PIPSQUEAKS, SLOWPOKES, AND STINKERS

CELEBRATING ANIMAL UNDERDOGS

Friendly and approachable, this compendium is sure to create some new favorites in the animal kingdom.

A tribute to underappreciated animals of all kinds.

Kids love pandas and elephants, big cats and great white sharks. But how many know about the naked mole rat or the western fence lizard? Dedicated to children experiencing bullying (“what others see as a weakness may actually be your strength”), Stewart’s latest focuses on some of nature’s most underrated creatures. One double-page spread highlights one or two animals that share a particular feature: size, smell, speed, appearance, energy level, etc. The following double-page spread gives an overview of the ways that trait helps them survive in the wild. The book covers animals both familiar, such as koalas and walruses, and more unusual, like hoatzins and the skunklike zorilla. Stewart’s narrative voice is casual and peppy: “Let’s start with this little critter—the Etruscan pygmy shrew. / It’s a real pipsqueak. Look, its name is longer than its body.” Laberis’ digitally rendered illustrations are warm and dynamic, simultaneously silly and realistic—a perfect match for the text and topic. Relatively minimal information about each animal is provided, but it’s enough to spark interest for further exploration. Backmatter includes “More About the Underdogs” and a list of selected sources.

Friendly and approachable, this compendium is sure to create some new favorites in the animal kingdom. (Informational picture book. 4-8)

Pub Date: Sept. 1, 2018

ISBN: 978-1-56145-936-0

Page Count: 32

Publisher: Peachtree

Review Posted Online: June 24, 2018

Kirkus Reviews Issue: July 15, 2018

BUTT OR FACE?

A gleeful game for budding naturalists.

Artfully cropped animal portraits challenge viewers to guess which end they’re seeing.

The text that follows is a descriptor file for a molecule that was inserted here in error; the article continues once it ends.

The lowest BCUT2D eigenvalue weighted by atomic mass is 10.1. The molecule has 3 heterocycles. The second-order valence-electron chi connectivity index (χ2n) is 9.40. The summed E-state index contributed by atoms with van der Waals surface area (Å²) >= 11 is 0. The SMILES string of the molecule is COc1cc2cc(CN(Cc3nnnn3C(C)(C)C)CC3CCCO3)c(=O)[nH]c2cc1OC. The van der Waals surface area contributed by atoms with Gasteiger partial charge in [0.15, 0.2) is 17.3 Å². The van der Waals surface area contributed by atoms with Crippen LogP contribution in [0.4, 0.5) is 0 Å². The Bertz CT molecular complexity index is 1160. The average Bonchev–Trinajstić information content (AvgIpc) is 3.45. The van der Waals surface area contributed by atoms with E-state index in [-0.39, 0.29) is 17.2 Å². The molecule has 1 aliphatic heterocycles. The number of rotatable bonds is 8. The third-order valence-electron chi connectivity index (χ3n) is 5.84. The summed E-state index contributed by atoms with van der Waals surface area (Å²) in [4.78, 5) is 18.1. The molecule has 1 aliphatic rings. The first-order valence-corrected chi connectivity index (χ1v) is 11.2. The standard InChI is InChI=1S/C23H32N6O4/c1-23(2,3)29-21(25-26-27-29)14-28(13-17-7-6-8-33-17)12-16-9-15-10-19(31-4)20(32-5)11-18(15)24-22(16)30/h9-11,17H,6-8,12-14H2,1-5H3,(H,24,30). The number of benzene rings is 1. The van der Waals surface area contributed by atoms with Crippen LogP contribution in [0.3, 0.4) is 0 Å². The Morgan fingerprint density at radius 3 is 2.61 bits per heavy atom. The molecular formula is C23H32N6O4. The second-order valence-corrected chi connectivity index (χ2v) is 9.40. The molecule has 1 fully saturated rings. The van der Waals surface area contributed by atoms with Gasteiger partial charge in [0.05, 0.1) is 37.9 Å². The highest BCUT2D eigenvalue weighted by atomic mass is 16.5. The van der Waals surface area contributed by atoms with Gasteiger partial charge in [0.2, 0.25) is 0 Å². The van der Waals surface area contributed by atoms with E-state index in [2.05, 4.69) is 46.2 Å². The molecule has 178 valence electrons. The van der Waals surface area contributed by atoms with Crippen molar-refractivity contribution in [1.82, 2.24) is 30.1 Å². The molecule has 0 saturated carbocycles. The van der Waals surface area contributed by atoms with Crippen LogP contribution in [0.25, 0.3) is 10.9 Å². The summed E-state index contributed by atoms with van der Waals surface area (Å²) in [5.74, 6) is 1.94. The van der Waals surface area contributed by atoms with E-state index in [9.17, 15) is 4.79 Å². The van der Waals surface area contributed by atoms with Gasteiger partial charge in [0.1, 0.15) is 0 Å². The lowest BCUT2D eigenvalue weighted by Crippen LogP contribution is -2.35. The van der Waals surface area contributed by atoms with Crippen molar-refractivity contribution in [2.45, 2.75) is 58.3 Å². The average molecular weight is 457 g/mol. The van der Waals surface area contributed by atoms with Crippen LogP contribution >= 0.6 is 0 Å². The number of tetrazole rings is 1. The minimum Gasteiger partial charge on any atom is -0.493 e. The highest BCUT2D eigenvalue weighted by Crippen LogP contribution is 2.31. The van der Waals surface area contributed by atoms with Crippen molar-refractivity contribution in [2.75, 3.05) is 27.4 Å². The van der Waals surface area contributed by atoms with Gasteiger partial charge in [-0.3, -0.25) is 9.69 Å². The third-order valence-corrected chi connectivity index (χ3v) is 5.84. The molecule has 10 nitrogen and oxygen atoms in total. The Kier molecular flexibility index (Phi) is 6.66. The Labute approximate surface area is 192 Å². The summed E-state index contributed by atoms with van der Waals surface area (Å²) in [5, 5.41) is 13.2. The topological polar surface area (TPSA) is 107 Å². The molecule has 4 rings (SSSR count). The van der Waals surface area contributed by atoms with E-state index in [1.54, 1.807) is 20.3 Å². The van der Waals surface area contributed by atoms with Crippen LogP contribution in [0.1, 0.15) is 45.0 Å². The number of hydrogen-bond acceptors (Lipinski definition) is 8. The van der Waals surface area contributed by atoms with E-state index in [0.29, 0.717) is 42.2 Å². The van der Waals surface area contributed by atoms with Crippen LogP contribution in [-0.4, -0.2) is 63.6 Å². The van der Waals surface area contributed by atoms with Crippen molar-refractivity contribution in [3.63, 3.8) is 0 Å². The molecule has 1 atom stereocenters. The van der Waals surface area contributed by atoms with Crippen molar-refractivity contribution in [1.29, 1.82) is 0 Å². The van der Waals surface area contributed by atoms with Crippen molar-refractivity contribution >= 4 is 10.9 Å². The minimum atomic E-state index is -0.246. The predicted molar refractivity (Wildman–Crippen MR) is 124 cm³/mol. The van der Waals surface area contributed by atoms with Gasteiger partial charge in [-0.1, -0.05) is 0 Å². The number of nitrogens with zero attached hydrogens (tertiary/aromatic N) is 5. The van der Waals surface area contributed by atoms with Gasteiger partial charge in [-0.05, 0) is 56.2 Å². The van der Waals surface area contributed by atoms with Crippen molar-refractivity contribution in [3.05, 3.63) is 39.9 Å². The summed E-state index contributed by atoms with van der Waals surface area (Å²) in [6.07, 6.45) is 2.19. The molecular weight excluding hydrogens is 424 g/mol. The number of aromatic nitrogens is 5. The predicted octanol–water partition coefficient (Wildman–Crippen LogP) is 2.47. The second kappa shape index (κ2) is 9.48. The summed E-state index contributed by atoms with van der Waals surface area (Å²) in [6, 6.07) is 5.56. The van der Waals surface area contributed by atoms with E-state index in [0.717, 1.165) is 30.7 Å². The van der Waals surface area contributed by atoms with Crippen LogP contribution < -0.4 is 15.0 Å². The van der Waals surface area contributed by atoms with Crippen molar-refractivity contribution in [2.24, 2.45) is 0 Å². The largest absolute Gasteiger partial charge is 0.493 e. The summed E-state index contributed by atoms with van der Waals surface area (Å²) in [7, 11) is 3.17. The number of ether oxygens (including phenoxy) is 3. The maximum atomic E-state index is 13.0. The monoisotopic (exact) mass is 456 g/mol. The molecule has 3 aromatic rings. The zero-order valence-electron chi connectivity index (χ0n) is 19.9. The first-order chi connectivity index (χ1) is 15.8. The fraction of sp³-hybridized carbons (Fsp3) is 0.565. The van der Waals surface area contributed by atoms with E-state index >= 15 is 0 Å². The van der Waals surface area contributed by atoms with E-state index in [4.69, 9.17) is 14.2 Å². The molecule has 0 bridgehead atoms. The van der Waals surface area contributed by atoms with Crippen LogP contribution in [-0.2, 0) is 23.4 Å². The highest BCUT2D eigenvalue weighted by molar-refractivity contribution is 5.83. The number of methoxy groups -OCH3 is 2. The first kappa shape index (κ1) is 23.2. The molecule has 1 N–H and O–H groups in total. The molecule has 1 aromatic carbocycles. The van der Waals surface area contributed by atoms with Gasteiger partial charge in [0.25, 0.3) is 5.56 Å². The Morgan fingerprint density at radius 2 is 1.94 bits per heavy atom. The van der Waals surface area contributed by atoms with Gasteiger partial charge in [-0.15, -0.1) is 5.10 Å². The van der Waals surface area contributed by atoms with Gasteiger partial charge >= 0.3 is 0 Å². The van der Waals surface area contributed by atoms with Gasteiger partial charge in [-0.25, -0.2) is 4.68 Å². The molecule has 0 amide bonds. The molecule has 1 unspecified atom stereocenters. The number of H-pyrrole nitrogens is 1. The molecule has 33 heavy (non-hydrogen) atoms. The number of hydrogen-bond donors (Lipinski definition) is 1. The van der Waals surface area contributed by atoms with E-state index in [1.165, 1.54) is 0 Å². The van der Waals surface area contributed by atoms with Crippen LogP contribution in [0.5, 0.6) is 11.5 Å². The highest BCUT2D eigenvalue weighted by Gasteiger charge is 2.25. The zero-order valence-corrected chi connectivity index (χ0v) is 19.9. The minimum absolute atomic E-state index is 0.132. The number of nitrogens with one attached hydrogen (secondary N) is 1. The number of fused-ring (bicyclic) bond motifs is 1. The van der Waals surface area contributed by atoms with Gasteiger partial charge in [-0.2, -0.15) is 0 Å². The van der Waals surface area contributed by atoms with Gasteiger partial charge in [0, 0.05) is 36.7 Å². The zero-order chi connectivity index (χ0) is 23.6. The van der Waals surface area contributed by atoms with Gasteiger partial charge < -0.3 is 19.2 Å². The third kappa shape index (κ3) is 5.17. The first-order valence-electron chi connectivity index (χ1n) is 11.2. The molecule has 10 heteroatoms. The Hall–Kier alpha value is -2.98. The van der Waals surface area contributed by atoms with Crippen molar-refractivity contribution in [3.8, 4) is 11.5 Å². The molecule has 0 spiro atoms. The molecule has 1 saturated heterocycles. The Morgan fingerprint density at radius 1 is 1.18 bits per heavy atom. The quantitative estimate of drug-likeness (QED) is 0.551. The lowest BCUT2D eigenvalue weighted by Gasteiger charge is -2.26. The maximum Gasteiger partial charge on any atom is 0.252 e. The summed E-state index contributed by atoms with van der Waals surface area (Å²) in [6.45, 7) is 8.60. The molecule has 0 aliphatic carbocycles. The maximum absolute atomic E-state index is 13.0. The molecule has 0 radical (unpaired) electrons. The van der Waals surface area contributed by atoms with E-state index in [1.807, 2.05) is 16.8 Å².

In what will be a crowd-pleasing and inevitably raucous guessing game, a series of close-up stock photos invite children to call out one of the titular alternatives. A page turn reveals answers and basic facts about each creature backed up by more of the latter in a closing map and table. Some of the posers, like the tail of an okapi or the nose on a proboscis monkey, are easy enough to guess—but the moist nose on a star-nosed mole really does look like an anus, and the false “eyes” on the hind ends of a Cuyaba dwarf frog and a Promethea moth caterpillar will fool many. Better yet, Lavelle saves a kicker for the finale with a glimpse of a small parasitical pearlfish peeking out of a sea cucumber’s rear so that the answer is actually face and butt. “Animal identification can be tricky!” she concludes, noting that many of the features here function as defenses against attack: “In the animal world, sometimes your butt will save your face and your face just might save your butt!” (This book was reviewed digitally.)

A gleeful game for budding naturalists. (author’s note) (Informational picture book. 6-8)

Pub Date: July 11, 2023

ISBN: 9781728271170

Page Count: 40

Publisher: Sourcebooks eXplore

Review Posted Online: May 9, 2023

Kirkus Reviews Issue: June 1, 2023

ECLIPSE

Sure to have readers booking their own trips to catch the next brief but memorable solar eclipse.

A total solar eclipse brings a father and son closer together.

After learning in school about the eclipse’s impending arrival, a curious young boy excitedly figures out the best time and place to see it. His father agrees to transport him to the woods to view the eclipse, and the child describes everything that happens at various points—two months before the eclipse, then a month, a week, a day, an hour, a minute, and the exciting second before the sun slips behind the moon. Time seems to stand still, and the creatures in the woods are baffled by what appears to be an early nightfall. Then the countdown begins again, with the boy describing what happens after the eclipse—one second, one minute, one hour, one day, one year, and even longer. The moment has become a shared memory that enhances the bond between father and son and inspires future eclipse-chasing expeditions. Based on the author’s actual experience with his own son in 2017, this picture book features lively, child-friendly digital artwork filled with scenes of nature, matter-of-fact text that acknowledges the awesomeness of this rare phenomenon, and useful maps that chart the solar eclipse of 2017 and projected paths for future eclipses. Father and son are light-skinned. (This book was reviewed digitally.)

Sure to have readers booking their own trips to catch the next brief but memorable solar eclipse. (more information on eclipses) (Picture book. 4-8)

Pub Date: Sept. 5, 2023

ISBN: 9781338608823

Page Count: 40

Publisher: Scholastic

Review Posted Online: July 26, 2023

Kirkus Reviews Issue: Aug. 15, 2023

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